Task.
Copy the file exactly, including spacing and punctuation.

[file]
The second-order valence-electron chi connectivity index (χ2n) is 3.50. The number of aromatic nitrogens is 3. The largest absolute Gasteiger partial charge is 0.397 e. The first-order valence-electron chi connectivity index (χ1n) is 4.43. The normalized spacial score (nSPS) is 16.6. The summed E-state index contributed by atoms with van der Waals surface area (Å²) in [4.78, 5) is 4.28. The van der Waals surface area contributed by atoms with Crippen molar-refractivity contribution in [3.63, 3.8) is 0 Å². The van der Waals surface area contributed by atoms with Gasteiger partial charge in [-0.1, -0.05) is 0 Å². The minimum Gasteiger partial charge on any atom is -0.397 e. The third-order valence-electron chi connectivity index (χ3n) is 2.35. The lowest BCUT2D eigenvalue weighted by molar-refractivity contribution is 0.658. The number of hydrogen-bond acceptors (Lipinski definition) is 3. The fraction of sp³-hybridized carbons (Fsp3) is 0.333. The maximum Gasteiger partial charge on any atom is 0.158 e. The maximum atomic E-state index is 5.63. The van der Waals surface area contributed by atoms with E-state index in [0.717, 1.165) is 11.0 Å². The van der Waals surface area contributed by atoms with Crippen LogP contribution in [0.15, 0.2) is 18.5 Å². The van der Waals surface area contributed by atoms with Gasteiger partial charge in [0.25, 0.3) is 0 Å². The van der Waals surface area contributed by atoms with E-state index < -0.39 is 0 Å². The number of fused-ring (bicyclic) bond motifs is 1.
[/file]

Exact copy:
The second-order valence-electron chi connectivity index (χ2n) is 3.50. The number of aromatic nitrogens is 3. The largest absolute Gasteiger partial charge is 0.397 e. The first-order valence-electron chi connectivity index (χ1n) is 4.43. The normalized spacial score (nSPS) is 16.6. The summed E-state index contributed by atoms with van der Waals surface area (Å²) in [4.78, 5) is 4.28. The van der Waals surface area contributed by atoms with Crippen molar-refractivity contribution in [3.63, 3.8) is 0 Å². The van der Waals surface area contributed by atoms with Gasteiger partial charge in [-0.1, -0.05) is 0 Å². The minimum Gasteiger partial charge on any atom is -0.397 e. The third-order valence-electron chi connectivity index (χ3n) is 2.35. The lowest BCUT2D eigenvalue weighted by molar-refractivity contribution is 0.658. The number of hydrogen-bond acceptors (Lipinski definition) is 3. The fraction of sp³-hybridized carbons (Fsp3) is 0.333. The maximum Gasteiger partial charge on any atom is 0.158 e. The maximum atomic E-state index is 5.63. The van der Waals surface area contributed by atoms with E-state index in [0.717, 1.165) is 11.0 Å². The van der Waals surface area contributed by atoms with Crippen LogP contribution in [0.15, 0.2) is 18.5 Å². The van der Waals surface area contributed by atoms with Gasteiger partial charge in [0.25, 0.3) is 0 Å². The van der Waals surface area contributed by atoms with E-state index < -0.39 is 0 Å². The number of fused-ring (bicyclic) bond motifs is 1.